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Oracle CEO Mark Hurd Drills Down on the Emerging Challenges of Digital Disruption in OpenWorld Keynote


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“Digital disruption” driven by technology is having an impact on the decisions IT organizations are making, Mark Hurd told the audience at the Moscone Center in his first OpenWorld keynote as Oracle CEO. The confluence of cloud, exploding data volumes, social, business, consumer sophistication, and mobility are forces that are dramatically changing the world and affecting the way everyone lives and works. 

The problem, said Hurd, is that today’s applications were built before the advent of cloud, social, mobile and analytics, and 75% of those 20-year-old apps have been customized, making them less flexible and more difficult to upgrade.  And, at the same time, IT budgets are flat at best and quite often down, exacerbating the pressure on CIOs to innovate to provide end to end transparency, real-time insight, while engaging customers on their terms and integrating social data to address new challenges, said Hurd.

CIOs, he said, are being buffeted by a range of  demands from all sides, while not getting a lot more help or budget. “The CIO is getting coached, and a lot of pressure from business unit leaders, getting all kinds of incredible insights from vendors and suppliers, is under tremendous pressure from the CEO to innovate and keep up with today’s world - and all of this has to be integrated together into a cohesive strategy to change these organizations,” he observed.  “And when you get to very big companies with bigger legacies and more competitors, these problems even get harder.”

To help illustrate the issues companies are facing, Hurd assembled executives from Oracle customers, including Yael Cosset, Chief Information Officer, dunnhumby, Stephen Little, Chief Information Officer, Xerox, Jamie Miller, Senior Vice President and Chief Information Officer, GE, Filippo Passerini, Group President—Global Business Services, Chief Information Officer, P&G, Kimberly S. Stevenson, Vice President, Chief Information Officer, Information Technology, Intel Corporation, and Tim Theriault, Senior Vice President, Chief Information, Innovation and Improvement Officer, Walgreen Co.

Yael Cosset from dunnhumby, a customer science company that analyzes data from more than 660 million customers worldwide, to uncover valuable insights into what customers want, where they want it, and how much they’re willing to pay for it, in order to help organizations personalize their experience and create brand loyalty, talked about how the company ingests massive amounts of complex data that must be interpreted rapidly, and has standardized on Exadata and now stores over a petabyte of data on that platform globally.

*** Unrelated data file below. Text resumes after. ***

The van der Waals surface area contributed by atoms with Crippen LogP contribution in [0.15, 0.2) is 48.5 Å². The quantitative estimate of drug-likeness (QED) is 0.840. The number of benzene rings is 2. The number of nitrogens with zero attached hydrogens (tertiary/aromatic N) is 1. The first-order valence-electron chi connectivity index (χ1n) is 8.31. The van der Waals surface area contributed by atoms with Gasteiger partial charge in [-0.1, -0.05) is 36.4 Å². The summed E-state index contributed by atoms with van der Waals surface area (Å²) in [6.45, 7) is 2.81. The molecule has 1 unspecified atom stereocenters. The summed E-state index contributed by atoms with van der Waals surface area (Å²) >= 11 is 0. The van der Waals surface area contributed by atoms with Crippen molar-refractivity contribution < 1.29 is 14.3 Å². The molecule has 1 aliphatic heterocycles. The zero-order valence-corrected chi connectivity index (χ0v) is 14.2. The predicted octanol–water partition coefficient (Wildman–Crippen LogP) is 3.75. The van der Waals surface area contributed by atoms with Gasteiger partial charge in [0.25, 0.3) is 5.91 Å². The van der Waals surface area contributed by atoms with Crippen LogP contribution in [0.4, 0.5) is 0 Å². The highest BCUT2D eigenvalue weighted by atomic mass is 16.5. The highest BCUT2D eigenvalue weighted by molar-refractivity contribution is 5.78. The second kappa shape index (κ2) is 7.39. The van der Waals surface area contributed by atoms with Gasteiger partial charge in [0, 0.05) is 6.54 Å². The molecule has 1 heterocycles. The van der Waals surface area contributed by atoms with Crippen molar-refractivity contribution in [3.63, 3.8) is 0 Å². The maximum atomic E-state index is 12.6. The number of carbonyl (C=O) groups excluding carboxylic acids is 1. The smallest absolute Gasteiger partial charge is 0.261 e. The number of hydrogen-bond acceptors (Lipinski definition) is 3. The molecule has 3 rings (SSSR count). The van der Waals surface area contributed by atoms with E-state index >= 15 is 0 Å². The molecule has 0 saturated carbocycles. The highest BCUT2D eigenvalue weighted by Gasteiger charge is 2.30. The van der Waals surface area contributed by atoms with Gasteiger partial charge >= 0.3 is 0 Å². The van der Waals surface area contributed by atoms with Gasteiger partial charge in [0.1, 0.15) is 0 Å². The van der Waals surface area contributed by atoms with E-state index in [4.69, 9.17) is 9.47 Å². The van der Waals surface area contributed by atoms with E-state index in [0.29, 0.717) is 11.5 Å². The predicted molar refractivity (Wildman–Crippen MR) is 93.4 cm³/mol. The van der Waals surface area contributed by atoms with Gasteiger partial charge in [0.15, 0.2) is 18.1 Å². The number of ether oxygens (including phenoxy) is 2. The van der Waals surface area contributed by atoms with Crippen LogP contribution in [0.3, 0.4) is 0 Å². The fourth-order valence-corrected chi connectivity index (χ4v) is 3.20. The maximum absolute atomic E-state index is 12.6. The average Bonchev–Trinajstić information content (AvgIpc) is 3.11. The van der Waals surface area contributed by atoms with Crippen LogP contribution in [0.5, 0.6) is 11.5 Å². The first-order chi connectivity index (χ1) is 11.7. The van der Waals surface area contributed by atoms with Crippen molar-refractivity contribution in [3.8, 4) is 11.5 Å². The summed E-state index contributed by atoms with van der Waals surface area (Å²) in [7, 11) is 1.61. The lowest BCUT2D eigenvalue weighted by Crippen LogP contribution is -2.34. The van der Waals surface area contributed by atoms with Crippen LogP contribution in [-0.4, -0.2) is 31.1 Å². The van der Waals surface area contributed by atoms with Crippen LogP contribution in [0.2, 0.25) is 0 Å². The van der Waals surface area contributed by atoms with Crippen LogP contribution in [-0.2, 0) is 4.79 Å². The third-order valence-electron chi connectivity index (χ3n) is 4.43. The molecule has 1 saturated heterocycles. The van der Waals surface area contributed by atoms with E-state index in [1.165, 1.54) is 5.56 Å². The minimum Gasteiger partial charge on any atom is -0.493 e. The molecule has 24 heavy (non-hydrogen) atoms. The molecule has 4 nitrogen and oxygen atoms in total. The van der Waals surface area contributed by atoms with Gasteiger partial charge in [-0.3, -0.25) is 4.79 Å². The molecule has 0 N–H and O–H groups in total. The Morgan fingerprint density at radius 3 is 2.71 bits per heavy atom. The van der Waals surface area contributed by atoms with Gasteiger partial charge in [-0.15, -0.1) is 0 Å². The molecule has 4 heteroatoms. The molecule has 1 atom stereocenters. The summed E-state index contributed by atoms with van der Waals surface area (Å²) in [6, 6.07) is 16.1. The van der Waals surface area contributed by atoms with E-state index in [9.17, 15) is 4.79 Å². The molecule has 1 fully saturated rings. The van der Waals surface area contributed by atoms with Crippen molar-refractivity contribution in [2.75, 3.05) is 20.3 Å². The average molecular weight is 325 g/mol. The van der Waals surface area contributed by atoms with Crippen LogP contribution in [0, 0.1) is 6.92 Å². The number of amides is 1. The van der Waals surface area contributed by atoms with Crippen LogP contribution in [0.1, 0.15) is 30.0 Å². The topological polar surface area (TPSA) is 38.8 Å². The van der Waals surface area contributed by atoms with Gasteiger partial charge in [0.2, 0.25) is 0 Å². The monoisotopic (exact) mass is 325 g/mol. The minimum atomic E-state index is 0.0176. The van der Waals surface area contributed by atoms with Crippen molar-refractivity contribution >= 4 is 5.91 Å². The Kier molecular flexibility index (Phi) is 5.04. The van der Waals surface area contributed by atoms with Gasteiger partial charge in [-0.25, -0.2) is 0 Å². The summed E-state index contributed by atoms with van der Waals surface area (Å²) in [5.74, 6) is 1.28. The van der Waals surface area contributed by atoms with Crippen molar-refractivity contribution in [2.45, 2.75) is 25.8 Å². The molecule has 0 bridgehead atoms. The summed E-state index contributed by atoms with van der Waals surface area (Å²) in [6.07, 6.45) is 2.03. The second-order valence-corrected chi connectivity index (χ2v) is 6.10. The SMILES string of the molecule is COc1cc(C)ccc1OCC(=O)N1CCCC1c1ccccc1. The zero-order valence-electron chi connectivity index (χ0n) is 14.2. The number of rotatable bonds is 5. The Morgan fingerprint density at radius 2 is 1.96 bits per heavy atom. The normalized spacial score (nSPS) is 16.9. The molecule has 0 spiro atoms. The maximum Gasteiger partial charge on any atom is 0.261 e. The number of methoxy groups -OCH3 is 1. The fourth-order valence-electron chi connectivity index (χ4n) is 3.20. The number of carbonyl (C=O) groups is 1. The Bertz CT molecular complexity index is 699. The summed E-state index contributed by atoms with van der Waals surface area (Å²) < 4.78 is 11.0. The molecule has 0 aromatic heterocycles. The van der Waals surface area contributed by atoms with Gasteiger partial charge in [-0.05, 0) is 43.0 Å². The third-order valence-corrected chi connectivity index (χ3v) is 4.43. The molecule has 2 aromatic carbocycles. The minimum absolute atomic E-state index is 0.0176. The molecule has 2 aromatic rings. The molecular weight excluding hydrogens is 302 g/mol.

Facing a different set of challenges, Steve Little of Xerox, described the company’s significant transition from legacy printer/copier business. Four years ago, the company bought Affiliated Computer Solutions (ACS) which is in the business process outsourcing area, and as a result, Xerox is going through a transition to a services company. Even looking at the legacy printer/copier business, half that is now based on services, he said.

Xerox, which has about 145,000 employees worldwide plus about 10,000 contractors, has embarked on a global workforce initiative to address the multitude of HR and payroll system around the world in order to provide a single visibility to the workforce. The company is now putting in a global HR system to standardize on the way it manages people on a global basis.  To accomplish its goals, Xerox is going to the cloud and leveraging Oracle HCM, Taleo and Oracle ERP, said Little, who emphasized, “you can’t have IT projects, you have to have business-IT projects.”

There is a common thread with all these companies, said Hurd. They face many of the same problems but with a slightly different flavor.  The strategy and IT agenda of each company is a little different but the fundamental problems are the same, he said:  How do I transform with the backdrop of all of this secular change and all of the budget constraints?

In total, these companies together have over half a million employees, and hundreds of billions of dollars flow through them, said Hurd, emphasizing that they do not represent a small, isolated subset of what is out there in the world today.

“Our commitment to you is that we will continue to innovate and continue to drive on both best of breed solutions and a complete integrated suite," said Hurd ending his presentation. "You will also have the unique ability to have platform capablitlies to now extend those suites and develop and build applications straight out of the Oracle cloud.”


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